Gov. Matt Mead believes Wyomingites are likely purchasing legal marijuana in Colorado and taking it home, and he blames the federal government, he said Friday. Mead said the attorney general studied the lawsuit Oklahoma and Nebraska filed in December against Colorado but decided it wasn’t the best way to proceed strategically. “I’m a states’ rights guy, and I believe in that,” Mead said. “My position, if we could get there, wouldn’t be to sue the state of Colorado. It would be to sue the federal government.” Mead said he was frustrated that the U.S. Department of Justice was ignoring portions of the law by allowing Colorado’s legalization experiment. “In effect you are changing the law, and that should be an act of Congress and not an act of an individual man,” he said. Mead acknowledged that Colorado may be sweeping in tens of millions in revenue, thanks to the taxes on marijuana.
The number of patients in Michigan’s medical marijuana program declined for the second year in a row in 2014, according to state statistics reviewed by The Detroit News. Last year, the number of identification cards for patients in the program totaled 96,408, according to the Michigan Department of Licensing and Regulatory Affairs. That compares with 119,470 patients in 2011, and 118,368 in 2013. Officials with the Department of Licensing and Regulatory Affairs said the agency does not speculate on why the number of patients is down. Morgan Fox, a spokesman for the Marijuana Policy Project, said it’s not clear what’s behind the decline. “The number of patients in Michigan has been fluctuating and it’s tough to say if there’s a direct cause,” he said. Fox said many reasons may be driving the trend. A big one is probably that patients don’t feel the state law protects them from prosecution, he said.
The fifth annual “Hoosier Survey,” conducted in 2012 by Ball State University, found that 53 percent of Hoosiers supported decriminalizing marijuana by making it legal to possess small quantities. The 2013 “Hoosier Survey” found that 52 percent of Hoosiers supported making marijuana a regulated substance much like alcohol and tobacco, and that 78 percent of Hoosiers believed that marijuana should be taxed like cigarettes. But don’t expect those findings to result in action by the Indiana General Assembly this year. Democrats in Indiana are more supportive of regulating marijuana like alcohol and tobacco (64 percent), while Republicans are evenly divided (49 percent in favor, 51 percent opposed). Regardless, the speaker of the Indiana House assigned a limited marijuana bill to the Rules and Legislative Procedures Committee, also known as “the graveyard.” “Bills that go there usually don’t come back out,” said the bill’s sponsor, Sen. Sue Errington, D-Muncie.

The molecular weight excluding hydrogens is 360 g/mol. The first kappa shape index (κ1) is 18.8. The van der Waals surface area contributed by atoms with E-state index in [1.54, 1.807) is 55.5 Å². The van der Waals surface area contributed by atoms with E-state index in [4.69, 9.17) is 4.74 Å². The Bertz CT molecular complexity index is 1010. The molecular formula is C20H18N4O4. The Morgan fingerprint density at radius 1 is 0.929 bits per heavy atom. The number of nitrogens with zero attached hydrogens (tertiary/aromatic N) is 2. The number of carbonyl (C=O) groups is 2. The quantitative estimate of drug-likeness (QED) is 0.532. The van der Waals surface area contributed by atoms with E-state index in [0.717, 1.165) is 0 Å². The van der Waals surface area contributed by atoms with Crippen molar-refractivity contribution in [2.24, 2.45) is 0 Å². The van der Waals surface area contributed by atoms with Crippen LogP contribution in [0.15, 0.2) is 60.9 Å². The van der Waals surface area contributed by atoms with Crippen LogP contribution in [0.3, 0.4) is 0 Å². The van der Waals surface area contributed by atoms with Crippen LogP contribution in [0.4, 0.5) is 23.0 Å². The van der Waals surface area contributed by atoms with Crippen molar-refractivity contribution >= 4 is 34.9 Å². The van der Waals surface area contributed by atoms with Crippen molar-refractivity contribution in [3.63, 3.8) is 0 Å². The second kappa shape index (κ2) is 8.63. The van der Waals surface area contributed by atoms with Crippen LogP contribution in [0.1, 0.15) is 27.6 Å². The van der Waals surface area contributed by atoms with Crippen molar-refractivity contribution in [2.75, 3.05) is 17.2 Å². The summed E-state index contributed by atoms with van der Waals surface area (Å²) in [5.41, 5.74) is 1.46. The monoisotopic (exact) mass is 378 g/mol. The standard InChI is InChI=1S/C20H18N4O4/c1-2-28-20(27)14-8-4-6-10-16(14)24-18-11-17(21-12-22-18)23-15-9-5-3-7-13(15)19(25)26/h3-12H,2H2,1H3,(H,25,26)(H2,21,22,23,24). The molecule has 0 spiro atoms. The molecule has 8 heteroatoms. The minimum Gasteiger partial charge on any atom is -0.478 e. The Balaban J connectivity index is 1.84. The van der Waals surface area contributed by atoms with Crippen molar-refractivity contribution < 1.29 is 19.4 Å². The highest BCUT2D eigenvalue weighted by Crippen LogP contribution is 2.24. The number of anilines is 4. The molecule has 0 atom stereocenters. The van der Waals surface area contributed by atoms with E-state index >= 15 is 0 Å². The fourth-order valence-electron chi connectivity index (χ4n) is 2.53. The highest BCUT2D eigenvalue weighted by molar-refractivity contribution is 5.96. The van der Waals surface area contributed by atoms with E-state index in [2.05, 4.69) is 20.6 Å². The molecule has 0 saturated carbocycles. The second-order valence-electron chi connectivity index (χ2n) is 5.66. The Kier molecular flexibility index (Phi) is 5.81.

The ResponsibleOhio political action group has finally released some details of their proposed constitutional amendment which will require over 300,000 signatures to place on the 2016 ballot. The group has been criticized for its proposal to implement an anti-competitive 10-grower marijuana cartel as marijuana is legalized. The amendment proposes that the Marijuana Control Commission will oversee the manufacturing, selling, distributing and taxing of marijuana; that marijuana will be grown at only 10 sites in Ohio to ensure the product is tightly regulated, and tested for safety and potency. These sites must be at least 1,000 feet from a school, public library, church or licensed day care. Marijuana will be taxed at 15 percent. Medical marijuana will be sold at a wholesale price to patients with a doctor recommendation. 85 percent of the tax revenue will go to municipalities, townships and counties.
Florida’s rules for medical marijuana will be crafted in part by a 12-member panel that includes nine members in position to make money from the law. The 12 make up a committee formed to help the Florida Department of Health determine how to select, license and regulate Florida companies to grow a non-euphoric cannabis, make a medicinal oil from it and sell it to patients. The law, approved last year, allows patients with intractable epilepsy and several other medical disabilities to use the cannabis oil. But the department’s efforts to write regulations bogged down in legal challenges from growers, court rulings and bureaucracy. So the committee was announced to negotiate rules the growers could accept. Five of the 12 seats on the panel were awarded to growers who could wind up winning one of the five regional licenses. At least four others are people representing other companies that could get involved in the budding Florida legal cannabis industry.